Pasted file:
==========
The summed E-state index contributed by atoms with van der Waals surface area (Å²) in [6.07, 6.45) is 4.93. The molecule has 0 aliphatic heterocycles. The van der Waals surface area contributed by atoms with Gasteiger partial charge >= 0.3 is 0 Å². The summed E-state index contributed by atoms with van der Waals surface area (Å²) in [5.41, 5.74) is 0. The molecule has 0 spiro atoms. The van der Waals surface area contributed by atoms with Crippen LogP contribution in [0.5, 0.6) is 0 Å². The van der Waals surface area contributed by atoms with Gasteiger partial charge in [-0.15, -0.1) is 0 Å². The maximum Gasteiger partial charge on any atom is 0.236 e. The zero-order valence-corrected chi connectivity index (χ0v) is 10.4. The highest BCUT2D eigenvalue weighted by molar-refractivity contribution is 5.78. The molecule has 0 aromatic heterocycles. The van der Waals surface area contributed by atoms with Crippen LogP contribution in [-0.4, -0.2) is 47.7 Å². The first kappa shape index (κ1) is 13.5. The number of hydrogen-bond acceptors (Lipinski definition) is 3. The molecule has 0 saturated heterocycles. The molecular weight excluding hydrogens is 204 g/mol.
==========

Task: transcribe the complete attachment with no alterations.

The summed E-state index contributed by atoms with van der Waals surface area (Å²) in [6.07, 6.45) is 4.93. The molecule has 0 aliphatic heterocycles. The van der Waals surface area contributed by atoms with Gasteiger partial charge >= 0.3 is 0 Å². The summed E-state index contributed by atoms with van der Waals surface area (Å²) in [5.41, 5.74) is 0. The molecule has 0 spiro atoms. The van der Waals surface area contributed by atoms with Crippen LogP contribution in [0.5, 0.6) is 0 Å². The van der Waals surface area contributed by atoms with Gasteiger partial charge in [-0.15, -0.1) is 0 Å². The maximum Gasteiger partial charge on any atom is 0.236 e. The zero-order valence-corrected chi connectivity index (χ0v) is 10.4. The highest BCUT2D eigenvalue weighted by molar-refractivity contribution is 5.78. The molecule has 0 aromatic heterocycles. The van der Waals surface area contributed by atoms with Crippen LogP contribution in [-0.4, -0.2) is 47.7 Å². The first kappa shape index (κ1) is 13.5. The number of hydrogen-bond acceptors (Lipinski definition) is 3. The molecule has 0 saturated heterocycles. The molecular weight excluding hydrogens is 204 g/mol.